Churchgoers in a small New England town were astonished by an announcement from the pulpit last Sunday that due to new federal medical privacy legislation there no longer would be a prayer list or mention of ailing parishioners or family members in church.Ê According to the pastor, those in need would remain anonymous and be assigned a random number for which the congregation could offer prayer.
In Massachusetts, a mother's call to her pediatrician's office grew heated recently when a nurse, citing the new federal privacy laws, repeatedly refused to release the results of medical tests performed on the woman's seven-month-old son.
At a hospital in New York, the anxious parents of a 26-year-old comatose patient in severe liver failure were unable to find out important details about his condition and treatment because he had not yet signed a release form required under the new federal privacy legislation.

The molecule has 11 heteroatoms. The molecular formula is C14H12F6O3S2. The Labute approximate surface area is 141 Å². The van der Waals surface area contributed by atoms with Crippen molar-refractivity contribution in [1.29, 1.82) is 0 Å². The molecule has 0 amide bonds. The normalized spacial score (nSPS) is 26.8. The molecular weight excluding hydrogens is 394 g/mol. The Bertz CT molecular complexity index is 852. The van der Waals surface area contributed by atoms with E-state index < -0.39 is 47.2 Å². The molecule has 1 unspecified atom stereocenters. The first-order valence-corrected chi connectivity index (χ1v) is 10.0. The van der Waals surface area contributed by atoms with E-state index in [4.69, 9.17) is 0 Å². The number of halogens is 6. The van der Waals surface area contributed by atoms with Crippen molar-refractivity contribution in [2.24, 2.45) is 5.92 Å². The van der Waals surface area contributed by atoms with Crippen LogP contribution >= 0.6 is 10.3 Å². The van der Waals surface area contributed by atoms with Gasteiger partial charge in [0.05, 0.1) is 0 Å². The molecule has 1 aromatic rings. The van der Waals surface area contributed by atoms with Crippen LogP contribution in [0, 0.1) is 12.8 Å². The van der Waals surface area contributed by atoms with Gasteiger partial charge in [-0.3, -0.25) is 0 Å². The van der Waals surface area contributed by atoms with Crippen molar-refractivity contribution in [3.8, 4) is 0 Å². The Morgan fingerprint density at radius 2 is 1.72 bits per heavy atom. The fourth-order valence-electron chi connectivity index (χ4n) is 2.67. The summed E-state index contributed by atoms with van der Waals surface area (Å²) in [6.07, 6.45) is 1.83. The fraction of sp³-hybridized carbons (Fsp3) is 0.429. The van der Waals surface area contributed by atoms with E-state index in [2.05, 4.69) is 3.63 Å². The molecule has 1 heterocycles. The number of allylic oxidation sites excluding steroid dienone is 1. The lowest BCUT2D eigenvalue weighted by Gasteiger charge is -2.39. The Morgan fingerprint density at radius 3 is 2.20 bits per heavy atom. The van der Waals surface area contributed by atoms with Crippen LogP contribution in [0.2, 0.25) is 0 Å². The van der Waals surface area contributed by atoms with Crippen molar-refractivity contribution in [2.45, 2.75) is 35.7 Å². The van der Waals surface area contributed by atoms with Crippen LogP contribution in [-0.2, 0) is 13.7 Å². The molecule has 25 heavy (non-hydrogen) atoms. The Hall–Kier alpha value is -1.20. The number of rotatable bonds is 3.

These are but a few of the countless unintended consequences of the law known as HIPAA and its extensive privacy regulations which took effect on April 14.Ê
Congress originally passed the Health Insurance Portability and Accountability Act (HIPAA) in 1996 with the laudable goals of standardizing electronic billing and health care claims, allowing a terminated employee to temporarily maintain his or her company's medical coverage, and curtailing the runaway marketing of private health information to outside companies.Ê Unfortunately, Congress and the U.S. Department of Health and Human Services (HHS) didn't stop there. Ê
In August 2002, HHS sought to establish national standards for medical privacy by adding to HIPAA a long list of new personal privacy protections, including prohibiting the use or disclosure of an individual's health information unless specifically authorized by that individual.Ê On top of the already thousands of ambiguous and burdensome regulations included in HIPAA, the law soon ballooned into a gargantuan monolith to Big Government, bearing a price tag for business community compliance at nearly $43 billion, according to estimates by the American Hospital Association.Ê
While the regulations most directly impact the health care industry, including hospitals, doctors, insurers, pharmacies and their "business associates" – such as law firms and billing agencies – all companies in America are having to rethink the way they administer their health insurance plans and conduct their human resources.